The Mysterious Greek Yield Curve
The hump in the Greek yield curve exists because the calculated yields assume that the bonds will pay off at their full value but market prices incorporate expectations that the payoff will be much lower.
A yield curve is a graph of interest rates for bonds with similar risk characteristics but differing maturities. Yield curves usually slope upward—rates on long-term bonds are higher than rates on short-term instruments. Sometimes yield curves slope downward, a phenomenon that often predicts recession.1 The charts show that the yield curve for Greek government debt has recently developed a pronounced hump-shaped pattern.
What economic conditions cause this very unusual shape? Expectations of debt restructuring are the likely culprit. In one widely expected program, Greece’s creditors would accept a large reduction in their bond payoffs in exchange for a lower likelihood of outright default and preferential treatment in the event of further restructuring.2 Under such a plan, every bond redeemed after the restructuring date would be redeemed for only half its original face value.
To understand how the expected restructuring produces the hump in the yield curve, one needs to understand the relation between bond prices, payoffs, and yields.3 The payoff on a bond is usually considered a fixed term of the contract. The bond price is determined in the market. The bond yield is the interest rate that discounts the nominal bond payoff to equal its market price. A yield for an M-year bond is defined by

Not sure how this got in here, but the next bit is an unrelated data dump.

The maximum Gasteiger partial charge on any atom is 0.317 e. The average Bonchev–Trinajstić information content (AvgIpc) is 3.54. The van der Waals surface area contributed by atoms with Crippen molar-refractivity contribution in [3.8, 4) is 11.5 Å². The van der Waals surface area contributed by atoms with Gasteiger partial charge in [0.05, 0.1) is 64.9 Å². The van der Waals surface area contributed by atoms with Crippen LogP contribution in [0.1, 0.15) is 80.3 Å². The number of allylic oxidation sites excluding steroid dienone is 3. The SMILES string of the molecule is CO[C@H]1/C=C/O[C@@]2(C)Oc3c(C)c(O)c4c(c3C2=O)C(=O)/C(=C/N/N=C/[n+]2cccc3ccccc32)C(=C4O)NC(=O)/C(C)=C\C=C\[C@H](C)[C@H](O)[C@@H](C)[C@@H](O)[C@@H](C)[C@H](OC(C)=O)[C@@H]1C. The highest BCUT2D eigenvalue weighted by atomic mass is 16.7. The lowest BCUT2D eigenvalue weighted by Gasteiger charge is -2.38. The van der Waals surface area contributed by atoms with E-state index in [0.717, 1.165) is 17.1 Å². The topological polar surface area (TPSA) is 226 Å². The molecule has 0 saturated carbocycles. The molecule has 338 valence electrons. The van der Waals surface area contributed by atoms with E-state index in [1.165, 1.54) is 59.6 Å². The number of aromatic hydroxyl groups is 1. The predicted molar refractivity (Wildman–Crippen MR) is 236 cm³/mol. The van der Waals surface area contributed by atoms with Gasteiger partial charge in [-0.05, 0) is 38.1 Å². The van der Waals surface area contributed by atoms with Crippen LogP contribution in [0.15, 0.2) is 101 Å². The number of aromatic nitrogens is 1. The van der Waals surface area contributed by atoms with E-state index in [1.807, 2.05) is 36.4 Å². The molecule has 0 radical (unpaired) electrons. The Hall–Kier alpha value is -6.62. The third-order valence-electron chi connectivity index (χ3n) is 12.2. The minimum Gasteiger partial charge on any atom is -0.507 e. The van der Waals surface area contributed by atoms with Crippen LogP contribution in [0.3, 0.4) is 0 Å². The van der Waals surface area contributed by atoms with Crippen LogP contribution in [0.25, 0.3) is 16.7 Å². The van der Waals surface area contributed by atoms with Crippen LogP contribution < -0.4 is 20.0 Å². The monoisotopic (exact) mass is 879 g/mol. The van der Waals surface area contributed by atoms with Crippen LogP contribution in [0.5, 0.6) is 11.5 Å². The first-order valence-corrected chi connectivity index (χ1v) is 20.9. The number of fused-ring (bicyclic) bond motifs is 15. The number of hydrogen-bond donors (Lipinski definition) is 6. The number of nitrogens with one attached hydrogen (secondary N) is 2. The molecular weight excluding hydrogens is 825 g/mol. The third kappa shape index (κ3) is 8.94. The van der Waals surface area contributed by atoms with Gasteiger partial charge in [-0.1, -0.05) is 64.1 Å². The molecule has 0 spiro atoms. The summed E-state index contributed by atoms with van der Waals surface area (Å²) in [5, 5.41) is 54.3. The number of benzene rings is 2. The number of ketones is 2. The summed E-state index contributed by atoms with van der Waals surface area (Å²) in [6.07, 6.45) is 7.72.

Rearranging terms, the M-year yield can be expressed as follows:
Other things equal, a lower bond payoff will reduce bond prices proportionately. That is, if markets expect 50 percent lower payoffs for bonds that mature in more than six months, the prices of those bonds will fall by 50 percent.
The hump in the Greek yield curve exists because the calculated yields assume that the bonds will pay off at their full value but market prices incorporate expectations that the payoff will be much lower. To see this, let’s consider a numerical example: A hypothetical 2-year bond with a nominal payoff of 100 euros and a price of 80 euros would have an implied yield of 11.8 percent. If markets suddenly expect that the payoff will be cut in half, to 50 euros, the bond price will fall to 40 euros. But if the yield is calculated with the nominal payoff of 100 euros—rather than the expected payoff—the new price of 40 euros will imply a 58.1 percent yield! At longer time horizons, however, the implied yield is less sensitive to the reduced payoff, and so longer yields will not rise as much. For example, expectations of a 50 percent reduction in payoffs would increase the yield on a hypothetical 10-year bond from 11.8 percent to only 19.8 percent. Yields for bonds that mature before the expected restructuring are unaffected, of course. Thus, there is a hump around the expected date of restructuring.
The second chart illustrates the effect of the voluntary restructuring by recalculating the Greek yield curve (dashed line) as of January 26, 2012, after assuming that bond prices for maturities longer than six months were twice the observed market prices—that is, not subject to a restructuring deal—but the nominal payoffs remained unchanged.
1 See Neely, Christopher J. “What Is the Slope of the Yield Curve Telling Us?” Federal Reserve Bank of St. Louis Monetary Trends, August 2000; http://research.stlouisfed.org/publications/mt/200....
2 See Gulati, G. Mitu and Zettelmeyer, Jeromin. “Making a Voluntary Greek Debt Exchange Work.” Capital Markets Law Journal (forthcoming).
3 These calculations assume zero coupon bonds and annually compounded interest rates for simplicity. Actual conventions in bond markets are much more complex.